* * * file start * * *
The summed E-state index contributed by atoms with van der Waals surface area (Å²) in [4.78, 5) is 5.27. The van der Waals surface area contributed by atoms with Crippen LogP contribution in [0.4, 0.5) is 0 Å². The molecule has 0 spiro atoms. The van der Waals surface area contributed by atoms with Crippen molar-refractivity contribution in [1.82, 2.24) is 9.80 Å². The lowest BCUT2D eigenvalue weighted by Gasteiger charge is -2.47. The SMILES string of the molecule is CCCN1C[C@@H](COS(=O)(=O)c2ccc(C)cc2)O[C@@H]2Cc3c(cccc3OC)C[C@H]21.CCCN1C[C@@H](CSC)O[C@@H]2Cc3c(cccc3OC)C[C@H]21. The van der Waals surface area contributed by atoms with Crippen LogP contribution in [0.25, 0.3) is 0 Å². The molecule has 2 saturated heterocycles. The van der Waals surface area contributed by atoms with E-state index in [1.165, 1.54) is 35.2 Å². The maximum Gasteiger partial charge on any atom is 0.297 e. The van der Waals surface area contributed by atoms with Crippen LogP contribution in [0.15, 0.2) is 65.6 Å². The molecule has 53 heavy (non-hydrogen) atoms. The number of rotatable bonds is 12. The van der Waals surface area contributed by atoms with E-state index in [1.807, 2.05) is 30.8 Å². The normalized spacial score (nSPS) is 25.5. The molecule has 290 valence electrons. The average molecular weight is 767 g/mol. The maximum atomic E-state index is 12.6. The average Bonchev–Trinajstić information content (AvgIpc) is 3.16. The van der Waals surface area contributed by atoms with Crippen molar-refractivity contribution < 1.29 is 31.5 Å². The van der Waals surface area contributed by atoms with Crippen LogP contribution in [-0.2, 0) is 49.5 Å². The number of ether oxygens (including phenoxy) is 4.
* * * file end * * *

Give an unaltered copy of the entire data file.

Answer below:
The summed E-state index contributed by atoms with van der Waals surface area (Å²) in [4.78, 5) is 5.27. The van der Waals surface area contributed by atoms with Crippen LogP contribution in [0.4, 0.5) is 0 Å². The molecule has 0 spiro atoms. The van der Waals surface area contributed by atoms with Crippen molar-refractivity contribution in [1.82, 2.24) is 9.80 Å². The lowest BCUT2D eigenvalue weighted by Gasteiger charge is -2.47. The SMILES string of the molecule is CCCN1C[C@@H](COS(=O)(=O)c2ccc(C)cc2)O[C@@H]2Cc3c(cccc3OC)C[C@H]21.CCCN1C[C@@H](CSC)O[C@@H]2Cc3c(cccc3OC)C[C@H]21. The van der Waals surface area contributed by atoms with Crippen LogP contribution in [0.25, 0.3) is 0 Å². The molecule has 2 saturated heterocycles. The van der Waals surface area contributed by atoms with E-state index in [1.165, 1.54) is 35.2 Å². The maximum Gasteiger partial charge on any atom is 0.297 e. The van der Waals surface area contributed by atoms with Crippen LogP contribution in [0.15, 0.2) is 65.6 Å². The molecule has 53 heavy (non-hydrogen) atoms. The number of rotatable bonds is 12. The van der Waals surface area contributed by atoms with E-state index in [1.807, 2.05) is 30.8 Å². The normalized spacial score (nSPS) is 25.5. The molecule has 290 valence electrons. The average molecular weight is 767 g/mol. The maximum atomic E-state index is 12.6. The average Bonchev–Trinajstić information content (AvgIpc) is 3.16. The van der Waals surface area contributed by atoms with Crippen molar-refractivity contribution < 1.29 is 31.5 Å². The van der Waals surface area contributed by atoms with Crippen LogP contribution in [-0.2, 0) is 49.5 Å². The number of ether oxygens (including phenoxy) is 4.